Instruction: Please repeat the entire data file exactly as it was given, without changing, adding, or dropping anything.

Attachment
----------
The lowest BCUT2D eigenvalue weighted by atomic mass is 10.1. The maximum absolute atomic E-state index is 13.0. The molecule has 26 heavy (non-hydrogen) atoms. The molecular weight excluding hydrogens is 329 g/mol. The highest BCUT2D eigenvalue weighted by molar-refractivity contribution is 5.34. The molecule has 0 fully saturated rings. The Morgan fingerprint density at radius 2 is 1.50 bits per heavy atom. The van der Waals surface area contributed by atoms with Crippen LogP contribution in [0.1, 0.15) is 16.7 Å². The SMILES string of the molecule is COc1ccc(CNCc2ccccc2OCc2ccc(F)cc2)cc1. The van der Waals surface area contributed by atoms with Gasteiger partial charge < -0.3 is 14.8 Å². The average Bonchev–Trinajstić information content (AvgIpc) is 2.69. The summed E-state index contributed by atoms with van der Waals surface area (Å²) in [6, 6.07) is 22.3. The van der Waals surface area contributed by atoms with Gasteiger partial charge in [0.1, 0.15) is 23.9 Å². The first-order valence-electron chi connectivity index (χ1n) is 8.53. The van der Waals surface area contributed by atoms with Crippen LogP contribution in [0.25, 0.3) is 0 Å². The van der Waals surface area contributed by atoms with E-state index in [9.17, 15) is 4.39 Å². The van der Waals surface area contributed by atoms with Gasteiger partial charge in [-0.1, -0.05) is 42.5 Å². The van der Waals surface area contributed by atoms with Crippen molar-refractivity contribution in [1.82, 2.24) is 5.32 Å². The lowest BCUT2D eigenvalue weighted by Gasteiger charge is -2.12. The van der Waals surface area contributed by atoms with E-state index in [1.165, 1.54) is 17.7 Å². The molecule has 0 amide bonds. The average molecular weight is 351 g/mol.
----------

The lowest BCUT2D eigenvalue weighted by atomic mass is 10.1. The maximum absolute atomic E-state index is 13.0. The molecule has 26 heavy (non-hydrogen) atoms. The molecular weight excluding hydrogens is 329 g/mol. The highest BCUT2D eigenvalue weighted by molar-refractivity contribution is 5.34. The molecule has 0 fully saturated rings. The Morgan fingerprint density at radius 2 is 1.50 bits per heavy atom. The van der Waals surface area contributed by atoms with Crippen LogP contribution in [0.1, 0.15) is 16.7 Å². The SMILES string of the molecule is COc1ccc(CNCc2ccccc2OCc2ccc(F)cc2)cc1. The van der Waals surface area contributed by atoms with Gasteiger partial charge < -0.3 is 14.8 Å². The average Bonchev–Trinajstić information content (AvgIpc) is 2.69. The summed E-state index contributed by atoms with van der Waals surface area (Å²) in [6, 6.07) is 22.3. The van der Waals surface area contributed by atoms with Gasteiger partial charge in [0.1, 0.15) is 23.9 Å². The first-order valence-electron chi connectivity index (χ1n) is 8.53. The van der Waals surface area contributed by atoms with Crippen LogP contribution in [0.25, 0.3) is 0 Å². The van der Waals surface area contributed by atoms with E-state index in [9.17, 15) is 4.39 Å². The van der Waals surface area contributed by atoms with Gasteiger partial charge in [-0.1, -0.05) is 42.5 Å². The van der Waals surface area contributed by atoms with Crippen molar-refractivity contribution in [1.82, 2.24) is 5.32 Å². The lowest BCUT2D eigenvalue weighted by Gasteiger charge is -2.12. The van der Waals surface area contributed by atoms with E-state index in [1.165, 1.54) is 17.7 Å². The molecule has 0 amide bonds. The average molecular weight is 351 g/mol.